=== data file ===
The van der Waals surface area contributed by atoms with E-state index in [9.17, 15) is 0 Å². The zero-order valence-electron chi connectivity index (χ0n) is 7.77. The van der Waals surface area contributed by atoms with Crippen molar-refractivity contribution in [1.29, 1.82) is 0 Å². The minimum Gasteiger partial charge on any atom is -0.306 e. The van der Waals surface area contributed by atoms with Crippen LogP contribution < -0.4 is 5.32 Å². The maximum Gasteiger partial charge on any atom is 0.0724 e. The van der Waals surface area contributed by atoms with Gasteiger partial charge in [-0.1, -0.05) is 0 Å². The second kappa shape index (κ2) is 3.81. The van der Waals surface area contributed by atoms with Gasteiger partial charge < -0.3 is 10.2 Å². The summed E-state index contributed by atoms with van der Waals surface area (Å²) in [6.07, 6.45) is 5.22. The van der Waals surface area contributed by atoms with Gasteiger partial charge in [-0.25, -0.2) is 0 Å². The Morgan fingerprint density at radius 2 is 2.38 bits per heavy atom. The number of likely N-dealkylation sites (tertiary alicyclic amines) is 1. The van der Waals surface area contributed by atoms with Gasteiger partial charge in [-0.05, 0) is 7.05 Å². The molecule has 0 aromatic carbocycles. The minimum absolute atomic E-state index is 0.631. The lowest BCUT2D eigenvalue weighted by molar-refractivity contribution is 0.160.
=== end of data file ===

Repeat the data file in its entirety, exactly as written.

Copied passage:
The van der Waals surface area contributed by atoms with E-state index in [9.17, 15) is 0 Å². The zero-order valence-electron chi connectivity index (χ0n) is 7.77. The van der Waals surface area contributed by atoms with Crippen molar-refractivity contribution in [1.29, 1.82) is 0 Å². The minimum Gasteiger partial charge on any atom is -0.306 e. The van der Waals surface area contributed by atoms with Crippen LogP contribution < -0.4 is 5.32 Å². The maximum Gasteiger partial charge on any atom is 0.0724 e. The van der Waals surface area contributed by atoms with Gasteiger partial charge in [-0.1, -0.05) is 0 Å². The second kappa shape index (κ2) is 3.81. The van der Waals surface area contributed by atoms with Gasteiger partial charge < -0.3 is 10.2 Å². The summed E-state index contributed by atoms with van der Waals surface area (Å²) in [6.07, 6.45) is 5.22. The van der Waals surface area contributed by atoms with Gasteiger partial charge in [-0.25, -0.2) is 0 Å². The Morgan fingerprint density at radius 2 is 2.38 bits per heavy atom. The number of likely N-dealkylation sites (tertiary alicyclic amines) is 1. The van der Waals surface area contributed by atoms with Gasteiger partial charge in [-0.05, 0) is 7.05 Å². The molecule has 0 aromatic carbocycles. The minimum absolute atomic E-state index is 0.631. The lowest BCUT2D eigenvalue weighted by molar-refractivity contribution is 0.160.